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ELSEWHERE








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ABOUT

BooksActually is an independent bookstore located in Singapore. We specialise in Fiction and Literature (including obscure and critical works).

In our bookstore, you can often find literary trinkets in the form of stationery and other lovely tchotchkes.

We publish and distribute books under our imprint Math Paper Press. We also hand-stitch notebooks and produce stationery under Birds & Co.

BooksActually is now housed at No. 9 Yong Siak Street, in the heart of Tiong Bahru. Come, say hello !

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“Chaos can be one means of arriving at a definable possibility, but if we look back at the works of Blake’s youth chaos must be understood as something impossible, as a poetic violence and not as a calculated order. The chaos of the mind cannot constitute a reply to the providence of the universe. All it can be is an awakening in the night, where all that can be heard is anguished poetry let loose.” ― Georges Bataille, Literature and Evil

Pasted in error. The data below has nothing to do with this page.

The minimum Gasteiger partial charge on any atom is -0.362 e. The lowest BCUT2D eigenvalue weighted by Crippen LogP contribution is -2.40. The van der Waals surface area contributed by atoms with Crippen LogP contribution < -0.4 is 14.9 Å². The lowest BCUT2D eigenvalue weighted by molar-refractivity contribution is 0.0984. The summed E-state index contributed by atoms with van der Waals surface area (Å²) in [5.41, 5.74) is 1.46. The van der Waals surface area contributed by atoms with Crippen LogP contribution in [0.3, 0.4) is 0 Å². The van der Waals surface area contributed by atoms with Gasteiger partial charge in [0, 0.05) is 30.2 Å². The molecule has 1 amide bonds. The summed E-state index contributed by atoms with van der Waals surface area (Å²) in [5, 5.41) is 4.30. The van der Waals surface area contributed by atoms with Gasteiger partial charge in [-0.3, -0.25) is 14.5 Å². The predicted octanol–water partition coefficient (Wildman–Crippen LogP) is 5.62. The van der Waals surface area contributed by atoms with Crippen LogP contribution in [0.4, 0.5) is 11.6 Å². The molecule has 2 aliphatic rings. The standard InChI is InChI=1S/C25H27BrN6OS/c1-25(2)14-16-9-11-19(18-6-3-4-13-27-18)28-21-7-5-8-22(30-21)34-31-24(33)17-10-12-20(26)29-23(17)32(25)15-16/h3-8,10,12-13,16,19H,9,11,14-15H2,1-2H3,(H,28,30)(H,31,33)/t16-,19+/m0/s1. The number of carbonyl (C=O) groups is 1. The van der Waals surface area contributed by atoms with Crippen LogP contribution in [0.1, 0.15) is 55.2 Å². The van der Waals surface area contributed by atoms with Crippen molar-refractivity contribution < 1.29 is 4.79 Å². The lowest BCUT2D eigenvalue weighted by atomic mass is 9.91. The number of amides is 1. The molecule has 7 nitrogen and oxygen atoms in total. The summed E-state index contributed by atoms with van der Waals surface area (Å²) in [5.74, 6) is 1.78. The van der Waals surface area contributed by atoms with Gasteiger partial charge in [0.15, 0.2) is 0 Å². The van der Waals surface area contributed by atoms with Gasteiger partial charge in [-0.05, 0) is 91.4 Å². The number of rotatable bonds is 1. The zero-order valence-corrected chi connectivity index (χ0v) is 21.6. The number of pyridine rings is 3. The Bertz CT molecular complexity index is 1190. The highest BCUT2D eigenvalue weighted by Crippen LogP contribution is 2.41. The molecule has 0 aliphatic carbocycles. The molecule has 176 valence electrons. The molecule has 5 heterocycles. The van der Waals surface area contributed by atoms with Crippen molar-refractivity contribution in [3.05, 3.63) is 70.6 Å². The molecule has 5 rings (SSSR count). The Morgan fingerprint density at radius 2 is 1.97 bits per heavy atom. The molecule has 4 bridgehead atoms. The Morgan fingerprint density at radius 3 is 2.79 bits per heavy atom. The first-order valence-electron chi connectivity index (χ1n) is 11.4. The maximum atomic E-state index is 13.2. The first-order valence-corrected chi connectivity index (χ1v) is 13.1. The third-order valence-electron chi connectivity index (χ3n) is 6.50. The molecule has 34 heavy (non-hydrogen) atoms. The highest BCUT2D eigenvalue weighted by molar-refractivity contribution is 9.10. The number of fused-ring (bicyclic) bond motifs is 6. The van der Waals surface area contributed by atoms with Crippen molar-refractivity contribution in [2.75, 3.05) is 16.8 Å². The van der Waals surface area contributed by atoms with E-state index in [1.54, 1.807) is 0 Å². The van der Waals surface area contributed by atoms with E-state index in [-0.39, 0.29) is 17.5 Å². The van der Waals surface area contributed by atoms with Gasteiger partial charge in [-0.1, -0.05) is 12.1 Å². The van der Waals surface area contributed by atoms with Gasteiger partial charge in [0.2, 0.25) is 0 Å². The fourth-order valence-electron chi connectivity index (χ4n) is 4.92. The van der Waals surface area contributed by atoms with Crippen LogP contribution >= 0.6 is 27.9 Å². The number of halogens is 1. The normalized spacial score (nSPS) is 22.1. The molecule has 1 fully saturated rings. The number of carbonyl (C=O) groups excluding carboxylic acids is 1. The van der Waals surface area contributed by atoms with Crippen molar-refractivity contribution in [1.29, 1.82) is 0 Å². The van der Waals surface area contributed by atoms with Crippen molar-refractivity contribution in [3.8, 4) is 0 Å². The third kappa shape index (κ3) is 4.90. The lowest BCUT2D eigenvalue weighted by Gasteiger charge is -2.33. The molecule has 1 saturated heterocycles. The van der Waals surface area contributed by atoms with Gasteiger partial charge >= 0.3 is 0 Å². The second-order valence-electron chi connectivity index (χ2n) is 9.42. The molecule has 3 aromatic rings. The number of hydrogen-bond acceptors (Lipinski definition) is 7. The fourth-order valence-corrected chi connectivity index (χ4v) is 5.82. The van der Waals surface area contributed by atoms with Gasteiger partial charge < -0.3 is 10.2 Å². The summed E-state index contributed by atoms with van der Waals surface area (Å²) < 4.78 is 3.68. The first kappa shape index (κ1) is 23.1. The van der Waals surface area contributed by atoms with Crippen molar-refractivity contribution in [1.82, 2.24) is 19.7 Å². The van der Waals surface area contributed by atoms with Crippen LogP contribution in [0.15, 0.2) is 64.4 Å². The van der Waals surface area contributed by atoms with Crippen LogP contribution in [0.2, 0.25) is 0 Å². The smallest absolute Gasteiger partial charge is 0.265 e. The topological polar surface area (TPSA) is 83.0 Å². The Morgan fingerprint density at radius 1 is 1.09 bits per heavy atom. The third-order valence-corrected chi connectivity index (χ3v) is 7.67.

12:27 pm  7 notes

“Chaos can be one means of arriving at a definable possibility, but if we look back at the works of Blake’s youth chaos must be understood as something impossible, as a poetic violence and not as a calculated order. The chaos of the mind cannot constitute a reply to the providence of the universe. All it can be is an awakening in the night, where all that can be heard is anguished poetry let loose.”

― Georges Bataille, Literature and Evil

“If ultimately there was a tantalizing rectitude about her, she was none the less cunning: her exceeding gentleness, howbeit mitigated sometimes by the disturbing oppressiveness that foretells a storm in the air, left me utterly blind.” ― Georges Bataille, My Mother, Madame Edwarda, The Dead Man

12:27 pm  3 notes

“If ultimately there was a tantalizing rectitude about her, she was none the less cunning: her exceeding gentleness, howbeit mitigated sometimes by the disturbing oppressiveness that foretells a storm in the air, left me utterly blind.”

― Georges Bataille, My Mother, Madame Edwarda, The Dead Man